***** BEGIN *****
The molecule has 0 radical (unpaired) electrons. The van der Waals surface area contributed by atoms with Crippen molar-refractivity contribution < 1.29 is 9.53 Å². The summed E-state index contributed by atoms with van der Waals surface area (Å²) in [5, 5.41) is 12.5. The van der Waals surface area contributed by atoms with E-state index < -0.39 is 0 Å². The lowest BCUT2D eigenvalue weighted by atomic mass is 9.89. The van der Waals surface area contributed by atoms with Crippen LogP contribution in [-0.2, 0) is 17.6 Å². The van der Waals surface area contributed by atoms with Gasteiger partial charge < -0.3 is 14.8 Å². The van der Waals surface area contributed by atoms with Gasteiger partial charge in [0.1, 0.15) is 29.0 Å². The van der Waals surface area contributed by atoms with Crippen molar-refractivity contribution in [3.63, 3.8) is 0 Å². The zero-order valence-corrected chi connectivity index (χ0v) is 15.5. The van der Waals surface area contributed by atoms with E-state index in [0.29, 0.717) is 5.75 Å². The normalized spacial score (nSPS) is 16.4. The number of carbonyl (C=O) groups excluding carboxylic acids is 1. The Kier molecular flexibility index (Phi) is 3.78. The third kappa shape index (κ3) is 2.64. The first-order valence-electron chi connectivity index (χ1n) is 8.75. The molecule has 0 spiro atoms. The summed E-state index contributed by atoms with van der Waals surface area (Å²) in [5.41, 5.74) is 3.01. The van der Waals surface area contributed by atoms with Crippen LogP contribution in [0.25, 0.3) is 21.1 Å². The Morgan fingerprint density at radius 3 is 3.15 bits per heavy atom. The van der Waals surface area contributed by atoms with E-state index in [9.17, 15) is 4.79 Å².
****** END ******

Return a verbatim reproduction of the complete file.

The molecule has 0 radical (unpaired) electrons. The van der Waals surface area contributed by atoms with Crippen molar-refractivity contribution < 1.29 is 9.53 Å². The summed E-state index contributed by atoms with van der Waals surface area (Å²) in [5, 5.41) is 12.5. The van der Waals surface area contributed by atoms with E-state index < -0.39 is 0 Å². The lowest BCUT2D eigenvalue weighted by atomic mass is 9.89. The van der Waals surface area contributed by atoms with Crippen LogP contribution in [-0.2, 0) is 17.6 Å². The van der Waals surface area contributed by atoms with Gasteiger partial charge < -0.3 is 14.8 Å². The van der Waals surface area contributed by atoms with Gasteiger partial charge in [0.1, 0.15) is 29.0 Å². The van der Waals surface area contributed by atoms with Crippen molar-refractivity contribution in [3.63, 3.8) is 0 Å². The zero-order valence-corrected chi connectivity index (χ0v) is 15.5. The van der Waals surface area contributed by atoms with E-state index in [0.29, 0.717) is 5.75 Å². The normalized spacial score (nSPS) is 16.4. The number of carbonyl (C=O) groups excluding carboxylic acids is 1. The Kier molecular flexibility index (Phi) is 3.78. The third kappa shape index (κ3) is 2.64. The first-order valence-electron chi connectivity index (χ1n) is 8.75. The molecule has 0 spiro atoms. The summed E-state index contributed by atoms with van der Waals surface area (Å²) in [5.41, 5.74) is 3.01. The van der Waals surface area contributed by atoms with Crippen LogP contribution in [0.25, 0.3) is 21.1 Å². The Morgan fingerprint density at radius 3 is 3.15 bits per heavy atom. The van der Waals surface area contributed by atoms with E-state index in [9.17, 15) is 4.79 Å².